June 28th, 2011 02:14 PM║ Posted By: John Pennington ║ Permalink
║ Schools: Alabama, Arkansas, Auburn, Florida, Georgia, Kentucky, LSU, Mississippi State, Ole Miss, South Carolina, Tennessee, Vanderbilt
Tags: Alice Cooper, Kevin Stallings, North South, SEC
The hot topic on yesterday’s SEC basketball teleconference was scheduling. Specifically how the SEC’s plan to do away with divisions will affect the league’s schedule.
The options are to move forward with a 16-game schedule as is currently the case, move to an 18-game schedule, or expand to a full round-robin 22-game league schedule.
Mike Slive seems to be in favor of the 18-game plan and, therefore, we’d put our money on that option eventually being chosen. The 16-game schedule would mean that the league simply did away with divisional standings without making any schedule changes. And the 22-game plan has few supporters.
“We feel drug through Armageddon after 16 games,” Kevin Stallings said. “I don’t think (22 games) has got a lot of traction. But I thought it was worth bringing up and discussing.” Vandy’s coach pitched the idea of a 22-game schedule at the SEC Meetings in Destin just a few weeks ago.
Auburn’s Tony Barbee is at least glad that the division standings have been dumped. “(The Big 12) before their turnover always scheduled in the North-South football conference kind of way, but they didn’t advertise it in terms of two separate divisions. I think the perception has been that we’ve had two separate leagues and that hasn’t helped the league as a whole.”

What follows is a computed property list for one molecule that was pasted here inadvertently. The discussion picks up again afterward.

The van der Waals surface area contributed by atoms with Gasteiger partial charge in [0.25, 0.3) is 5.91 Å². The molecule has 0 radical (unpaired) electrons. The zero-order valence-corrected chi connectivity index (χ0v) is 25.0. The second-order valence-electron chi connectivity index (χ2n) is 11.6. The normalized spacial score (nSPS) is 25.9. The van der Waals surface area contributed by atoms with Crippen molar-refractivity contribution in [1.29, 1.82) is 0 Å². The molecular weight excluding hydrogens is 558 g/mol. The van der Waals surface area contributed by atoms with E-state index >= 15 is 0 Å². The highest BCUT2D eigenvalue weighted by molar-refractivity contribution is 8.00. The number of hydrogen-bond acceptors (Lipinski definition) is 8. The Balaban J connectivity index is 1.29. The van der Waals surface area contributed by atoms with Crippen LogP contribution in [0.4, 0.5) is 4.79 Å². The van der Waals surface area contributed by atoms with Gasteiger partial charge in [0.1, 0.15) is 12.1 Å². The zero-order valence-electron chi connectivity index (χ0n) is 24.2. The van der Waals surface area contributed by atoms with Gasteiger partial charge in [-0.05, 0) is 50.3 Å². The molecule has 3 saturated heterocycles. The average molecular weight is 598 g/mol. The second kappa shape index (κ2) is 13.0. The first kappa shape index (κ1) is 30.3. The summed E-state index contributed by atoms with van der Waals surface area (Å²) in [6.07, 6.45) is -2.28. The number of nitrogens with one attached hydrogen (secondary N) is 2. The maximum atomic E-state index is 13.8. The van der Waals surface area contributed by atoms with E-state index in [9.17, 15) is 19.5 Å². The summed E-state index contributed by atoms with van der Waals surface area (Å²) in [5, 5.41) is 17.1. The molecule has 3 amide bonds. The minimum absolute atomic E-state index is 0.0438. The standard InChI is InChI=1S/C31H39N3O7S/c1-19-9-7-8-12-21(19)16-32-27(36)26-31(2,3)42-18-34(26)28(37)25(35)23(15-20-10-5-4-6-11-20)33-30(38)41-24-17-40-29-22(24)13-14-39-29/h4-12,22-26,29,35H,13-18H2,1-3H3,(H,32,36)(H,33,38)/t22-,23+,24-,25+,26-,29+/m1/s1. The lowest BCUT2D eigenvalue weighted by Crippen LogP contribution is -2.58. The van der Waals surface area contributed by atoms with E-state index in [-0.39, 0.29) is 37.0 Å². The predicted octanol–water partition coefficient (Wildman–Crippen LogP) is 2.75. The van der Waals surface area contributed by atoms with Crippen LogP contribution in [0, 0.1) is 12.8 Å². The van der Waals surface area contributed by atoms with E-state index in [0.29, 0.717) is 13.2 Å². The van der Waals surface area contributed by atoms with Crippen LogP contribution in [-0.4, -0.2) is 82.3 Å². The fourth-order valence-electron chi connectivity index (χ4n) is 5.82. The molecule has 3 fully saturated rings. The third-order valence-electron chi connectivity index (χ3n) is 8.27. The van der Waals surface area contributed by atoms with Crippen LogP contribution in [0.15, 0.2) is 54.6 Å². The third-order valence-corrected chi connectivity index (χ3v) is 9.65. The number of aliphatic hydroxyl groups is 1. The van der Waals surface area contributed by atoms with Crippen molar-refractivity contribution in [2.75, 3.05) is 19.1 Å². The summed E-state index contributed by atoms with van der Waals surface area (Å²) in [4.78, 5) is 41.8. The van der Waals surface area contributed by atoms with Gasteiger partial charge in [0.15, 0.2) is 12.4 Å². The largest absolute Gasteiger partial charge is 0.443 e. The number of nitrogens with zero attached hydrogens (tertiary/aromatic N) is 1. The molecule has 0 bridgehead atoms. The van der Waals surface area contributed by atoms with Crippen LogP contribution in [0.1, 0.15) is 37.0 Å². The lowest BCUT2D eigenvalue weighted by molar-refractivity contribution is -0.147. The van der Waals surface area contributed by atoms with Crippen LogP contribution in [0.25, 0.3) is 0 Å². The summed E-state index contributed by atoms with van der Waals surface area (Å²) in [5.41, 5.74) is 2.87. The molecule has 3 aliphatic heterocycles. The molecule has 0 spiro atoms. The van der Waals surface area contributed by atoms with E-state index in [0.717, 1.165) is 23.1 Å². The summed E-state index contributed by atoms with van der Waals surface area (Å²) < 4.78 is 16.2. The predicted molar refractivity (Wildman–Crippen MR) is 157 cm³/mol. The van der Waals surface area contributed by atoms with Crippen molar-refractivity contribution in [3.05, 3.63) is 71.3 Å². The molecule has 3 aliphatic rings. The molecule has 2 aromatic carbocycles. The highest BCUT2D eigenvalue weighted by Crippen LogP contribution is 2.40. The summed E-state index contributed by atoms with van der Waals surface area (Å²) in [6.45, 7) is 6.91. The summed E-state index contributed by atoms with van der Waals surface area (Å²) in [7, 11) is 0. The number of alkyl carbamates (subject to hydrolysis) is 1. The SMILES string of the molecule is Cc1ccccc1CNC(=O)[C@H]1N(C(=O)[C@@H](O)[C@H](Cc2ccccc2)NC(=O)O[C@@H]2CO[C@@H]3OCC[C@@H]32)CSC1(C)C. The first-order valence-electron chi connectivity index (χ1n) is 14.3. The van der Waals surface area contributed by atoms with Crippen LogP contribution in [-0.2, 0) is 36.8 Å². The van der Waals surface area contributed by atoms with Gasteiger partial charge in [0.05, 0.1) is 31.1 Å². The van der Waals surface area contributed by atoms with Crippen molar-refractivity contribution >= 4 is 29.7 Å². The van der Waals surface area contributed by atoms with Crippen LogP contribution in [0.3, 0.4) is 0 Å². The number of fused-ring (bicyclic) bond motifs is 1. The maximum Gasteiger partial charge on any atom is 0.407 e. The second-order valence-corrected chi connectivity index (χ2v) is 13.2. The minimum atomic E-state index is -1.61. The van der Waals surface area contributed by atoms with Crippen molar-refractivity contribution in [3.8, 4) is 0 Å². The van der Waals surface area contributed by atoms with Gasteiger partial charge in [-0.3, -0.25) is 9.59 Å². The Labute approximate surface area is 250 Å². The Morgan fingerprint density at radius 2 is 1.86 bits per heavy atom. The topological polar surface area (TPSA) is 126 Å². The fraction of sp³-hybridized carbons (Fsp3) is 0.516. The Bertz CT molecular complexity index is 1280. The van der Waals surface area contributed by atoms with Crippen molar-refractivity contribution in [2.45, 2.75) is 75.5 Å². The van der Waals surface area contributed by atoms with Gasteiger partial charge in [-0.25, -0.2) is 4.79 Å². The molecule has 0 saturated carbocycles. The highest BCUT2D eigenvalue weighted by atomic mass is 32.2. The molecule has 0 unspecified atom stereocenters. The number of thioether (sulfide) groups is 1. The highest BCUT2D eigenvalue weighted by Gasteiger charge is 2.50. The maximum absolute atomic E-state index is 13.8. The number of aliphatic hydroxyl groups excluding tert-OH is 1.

“There’s no way that an Alabama team — that if we were one division or one conference last year — that would have finished second behind Florida, I’m not convinced they would not have been in the NCAA Tournament coming in second place in the SEC if people would have looked at it in that format.”
As we have stated before, we at MrSEC.com favor an 18-game league schedule:
* To preserve rivalries, the East and West teams (in football terms) would continue to face one another twice per season on a home-and-home basis.
* Teams from the East (in football) would play four teams from the West (again, in football terms) once per year.
* But each team would also play two teams from the other division (in football terms) on a home-and-home basis. These two opponents would rotate each season.
Yes, that would create an unbalanced schedule, but technically that’s what the SEC has now anyway.
The league’s coaches will discuss the options again in August before the conference makes a final decision later this year.
We’ll allow Alice Cooper to reiterate our position:
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